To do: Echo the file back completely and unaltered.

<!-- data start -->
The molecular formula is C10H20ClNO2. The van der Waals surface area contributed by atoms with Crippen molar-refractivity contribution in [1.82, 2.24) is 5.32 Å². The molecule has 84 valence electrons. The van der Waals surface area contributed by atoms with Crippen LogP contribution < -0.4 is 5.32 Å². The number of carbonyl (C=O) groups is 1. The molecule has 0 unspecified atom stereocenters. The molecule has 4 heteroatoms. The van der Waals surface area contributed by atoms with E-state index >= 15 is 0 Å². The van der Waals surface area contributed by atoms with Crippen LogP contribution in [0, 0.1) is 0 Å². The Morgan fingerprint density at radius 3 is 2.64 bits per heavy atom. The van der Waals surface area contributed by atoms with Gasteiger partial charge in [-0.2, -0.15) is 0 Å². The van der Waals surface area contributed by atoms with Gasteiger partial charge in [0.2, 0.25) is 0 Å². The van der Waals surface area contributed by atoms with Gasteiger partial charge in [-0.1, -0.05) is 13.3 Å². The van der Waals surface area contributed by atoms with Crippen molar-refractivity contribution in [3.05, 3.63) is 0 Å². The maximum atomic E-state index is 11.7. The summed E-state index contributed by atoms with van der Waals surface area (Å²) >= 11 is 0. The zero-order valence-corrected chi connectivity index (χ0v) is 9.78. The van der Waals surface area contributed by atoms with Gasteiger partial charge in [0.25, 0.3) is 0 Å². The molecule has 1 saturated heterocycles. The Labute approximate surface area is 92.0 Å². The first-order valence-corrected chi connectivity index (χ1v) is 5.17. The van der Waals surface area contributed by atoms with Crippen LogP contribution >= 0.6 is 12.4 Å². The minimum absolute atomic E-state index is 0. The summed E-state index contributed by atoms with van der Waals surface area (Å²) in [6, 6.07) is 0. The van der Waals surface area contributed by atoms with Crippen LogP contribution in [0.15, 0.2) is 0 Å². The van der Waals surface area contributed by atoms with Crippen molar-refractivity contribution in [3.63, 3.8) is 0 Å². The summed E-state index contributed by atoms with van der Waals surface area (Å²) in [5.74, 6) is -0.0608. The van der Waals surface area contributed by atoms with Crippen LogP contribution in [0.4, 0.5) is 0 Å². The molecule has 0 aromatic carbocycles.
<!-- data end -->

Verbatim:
The molecular formula is C10H20ClNO2. The van der Waals surface area contributed by atoms with Crippen molar-refractivity contribution in [1.82, 2.24) is 5.32 Å². The molecule has 84 valence electrons. The van der Waals surface area contributed by atoms with Crippen LogP contribution < -0.4 is 5.32 Å². The number of carbonyl (C=O) groups is 1. The molecule has 0 unspecified atom stereocenters. The molecule has 4 heteroatoms. The van der Waals surface area contributed by atoms with E-state index >= 15 is 0 Å². The van der Waals surface area contributed by atoms with Crippen LogP contribution in [0, 0.1) is 0 Å². The Morgan fingerprint density at radius 3 is 2.64 bits per heavy atom. The van der Waals surface area contributed by atoms with Gasteiger partial charge in [-0.2, -0.15) is 0 Å². The van der Waals surface area contributed by atoms with Gasteiger partial charge in [0.2, 0.25) is 0 Å². The van der Waals surface area contributed by atoms with Gasteiger partial charge in [-0.1, -0.05) is 13.3 Å². The van der Waals surface area contributed by atoms with Crippen molar-refractivity contribution in [3.05, 3.63) is 0 Å². The maximum atomic E-state index is 11.7. The summed E-state index contributed by atoms with van der Waals surface area (Å²) >= 11 is 0. The zero-order valence-corrected chi connectivity index (χ0v) is 9.78. The van der Waals surface area contributed by atoms with Gasteiger partial charge in [0.25, 0.3) is 0 Å². The molecule has 1 saturated heterocycles. The Labute approximate surface area is 92.0 Å². The first-order valence-corrected chi connectivity index (χ1v) is 5.17. The van der Waals surface area contributed by atoms with Crippen LogP contribution >= 0.6 is 12.4 Å². The minimum absolute atomic E-state index is 0. The summed E-state index contributed by atoms with van der Waals surface area (Å²) in [6, 6.07) is 0. The van der Waals surface area contributed by atoms with Crippen LogP contribution in [0.15, 0.2) is 0 Å². The van der Waals surface area contributed by atoms with Crippen molar-refractivity contribution in [3.63, 3.8) is 0 Å². The summed E-state index contributed by atoms with van der Waals surface area (Å²) in [5.74, 6) is -0.0608. The van der Waals surface area contributed by atoms with Crippen LogP contribution in [0.4, 0.5) is 0 Å². The molecule has 0 aromatic carbocycles.